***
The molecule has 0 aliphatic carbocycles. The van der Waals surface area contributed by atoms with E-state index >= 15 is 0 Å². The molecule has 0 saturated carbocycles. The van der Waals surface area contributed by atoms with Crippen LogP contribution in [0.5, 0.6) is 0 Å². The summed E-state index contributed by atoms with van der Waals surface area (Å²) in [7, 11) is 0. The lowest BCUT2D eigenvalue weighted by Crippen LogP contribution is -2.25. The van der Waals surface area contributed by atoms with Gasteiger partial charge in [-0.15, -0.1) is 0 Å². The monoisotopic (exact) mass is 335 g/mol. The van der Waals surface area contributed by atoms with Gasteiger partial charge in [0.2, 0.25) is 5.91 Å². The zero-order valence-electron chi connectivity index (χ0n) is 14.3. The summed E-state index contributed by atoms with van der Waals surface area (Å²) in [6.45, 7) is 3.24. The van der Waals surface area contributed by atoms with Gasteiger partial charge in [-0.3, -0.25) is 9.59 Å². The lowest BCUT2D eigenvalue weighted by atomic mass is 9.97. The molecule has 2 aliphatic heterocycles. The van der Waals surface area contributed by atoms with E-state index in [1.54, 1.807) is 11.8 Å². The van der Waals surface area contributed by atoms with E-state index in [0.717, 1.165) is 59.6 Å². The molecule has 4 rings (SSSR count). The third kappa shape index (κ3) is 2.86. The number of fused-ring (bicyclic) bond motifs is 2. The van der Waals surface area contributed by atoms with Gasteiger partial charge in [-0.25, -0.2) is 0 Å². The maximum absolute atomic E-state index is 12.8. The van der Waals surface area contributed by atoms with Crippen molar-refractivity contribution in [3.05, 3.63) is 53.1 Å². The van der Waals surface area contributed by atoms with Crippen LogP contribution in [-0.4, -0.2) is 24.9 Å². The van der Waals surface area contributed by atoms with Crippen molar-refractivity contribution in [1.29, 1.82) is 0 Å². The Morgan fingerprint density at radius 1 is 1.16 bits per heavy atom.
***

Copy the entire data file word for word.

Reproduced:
The molecule has 0 aliphatic carbocycles. The van der Waals surface area contributed by atoms with E-state index >= 15 is 0 Å². The molecule has 0 saturated carbocycles. The van der Waals surface area contributed by atoms with Crippen LogP contribution in [0.5, 0.6) is 0 Å². The summed E-state index contributed by atoms with van der Waals surface area (Å²) in [7, 11) is 0. The lowest BCUT2D eigenvalue weighted by Crippen LogP contribution is -2.25. The van der Waals surface area contributed by atoms with Gasteiger partial charge in [-0.15, -0.1) is 0 Å². The monoisotopic (exact) mass is 335 g/mol. The van der Waals surface area contributed by atoms with Gasteiger partial charge in [0.2, 0.25) is 5.91 Å². The zero-order valence-electron chi connectivity index (χ0n) is 14.3. The summed E-state index contributed by atoms with van der Waals surface area (Å²) in [6.45, 7) is 3.24. The van der Waals surface area contributed by atoms with Gasteiger partial charge in [-0.3, -0.25) is 9.59 Å². The lowest BCUT2D eigenvalue weighted by atomic mass is 9.97. The molecule has 2 aliphatic heterocycles. The van der Waals surface area contributed by atoms with E-state index in [1.54, 1.807) is 11.8 Å². The van der Waals surface area contributed by atoms with E-state index in [0.717, 1.165) is 59.6 Å². The molecule has 4 rings (SSSR count). The third kappa shape index (κ3) is 2.86. The number of fused-ring (bicyclic) bond motifs is 2. The van der Waals surface area contributed by atoms with Gasteiger partial charge in [-0.25, -0.2) is 0 Å². The maximum absolute atomic E-state index is 12.8. The van der Waals surface area contributed by atoms with Crippen molar-refractivity contribution in [3.05, 3.63) is 53.1 Å². The van der Waals surface area contributed by atoms with Crippen LogP contribution in [-0.4, -0.2) is 24.9 Å². The van der Waals surface area contributed by atoms with Crippen molar-refractivity contribution in [1.29, 1.82) is 0 Å². The Morgan fingerprint density at radius 1 is 1.16 bits per heavy atom.